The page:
Employees increasingly want to use their personal devices for work, so what’s stopping IT from making it happen? In a recent study by IDC, 83 percent of IT professionals reported that security concerns are among their greatest barriers to enabling employee-owned devices. Without a way to provide secure access to data, applications and other network resources, IT departments are often hesitant to allow “bring your own device” (BYOD) programs to get off the launch pad.
Just because your company doesn’t formally support employee-owned devices, it doesn’t mean they aren’t still accessing your network. Ron Gula, CEO of Tenable Network Security in Columbia, Maryland, says it’s a significant issue that a lot of companies don’t have a platform in place to control access and security. “They still have mobile devices accessing the network,” he says.
There are a host of routes open to IT when it comes to managing mobile devices. Here we look at two options for implementing security around personal devices: mobile device management (MDM) and virtualization.
Mobile Device Management
MDM platforms offer a range of features and security levels. These programs are designed to authenticate devices onto the network and control access into various data sets and applications on a per-user and/or per-device basis. Additional layers of security, such as allow/block/quarantine (ABQ) may also be available. “When you have ABQ in place, you can set up the filtering so that only devices that meet certain criteria filters are allowed in,” says Troy Fulton, director of Product Marketing at MDM provider Tangoe Inc., in Orange, Connecticut. That also means that rooted or jailbroken devices, which are increasingly targeted by malware, can be blocked from accessing and potentially compromising the network.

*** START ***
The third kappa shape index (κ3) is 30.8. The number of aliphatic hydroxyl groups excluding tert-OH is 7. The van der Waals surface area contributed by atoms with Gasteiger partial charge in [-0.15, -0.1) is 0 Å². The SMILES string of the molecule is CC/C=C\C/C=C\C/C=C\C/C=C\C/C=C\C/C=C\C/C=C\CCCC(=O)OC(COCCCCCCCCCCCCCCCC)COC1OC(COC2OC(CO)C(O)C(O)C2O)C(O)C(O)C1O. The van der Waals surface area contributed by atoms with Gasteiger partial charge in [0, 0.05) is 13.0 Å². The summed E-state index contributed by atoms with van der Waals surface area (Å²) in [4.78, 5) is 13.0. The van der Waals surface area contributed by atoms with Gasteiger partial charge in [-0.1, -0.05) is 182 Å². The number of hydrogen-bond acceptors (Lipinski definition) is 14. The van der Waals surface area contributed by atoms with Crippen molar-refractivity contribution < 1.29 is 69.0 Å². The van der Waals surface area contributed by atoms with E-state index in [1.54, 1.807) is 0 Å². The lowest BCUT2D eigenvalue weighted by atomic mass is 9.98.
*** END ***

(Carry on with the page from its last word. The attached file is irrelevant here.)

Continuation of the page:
The level of device oversight varies, but MDM platforms, such as those available from Tangoe, allow IT to control which applications users can download onto their devices, they can require that the device be password protected, and they can even track voice, data and SMS usage of the devices in real time. This becomes especially important as mobile carriers ramp up the price of data packages. “Data usage is increasing because these mobile platforms are designed to input and output data in real time and collaboratively,” Fulton explains. Self-service portals are also available in some solutions, a functionality that shifts many of the tasks associated with onboarding and managing device upgrades from IT and puts them in the hands of individual users.
For Philadelphia-based Resources for Human Development, HIPAA compliance requirements factored heavily into the decision to implement an MDM solution. “We knew we had a large number of mobile devices out there, and we didn’t have the room to wait,” says Endre Walls, the company’s CTO. Some of the platforms his team evaluated were “infrastructure heavy,” which often meant additional time would be needed to get everything set up. They eventually selected Fiberlink’s MaaS360 solution, a program that met their requirements and was also within their capabilities to launch. “It gave us the flexibility that we were looking for, and we didn’t have to have a bunch of resources in order to make it happen,” Walls says. He reports that authenticating and de-authenticating devices is simple and straightforward, and says his team has made use of the platform’s remote wipe feature when a device has been stolen or lost. “The process has been as smooth as we expected it to be,” Walls confirms.
Gula says the quality of mobile device users’ experience may be better when using MDM over virtualization if mobile-specific applications are available. This is because purpose-built applications are often easier to use on the relatively small real estate of a smartphone screen than on larger laptops. And when it comes to MDM solutions, Gula says he typically prefers those platforms that force the use of a virtual private network (VPN) back to the company. “Then the IT organization has a chance to leverage other technologies, like firewalls and intrusion detection, to protect the devices,” he says.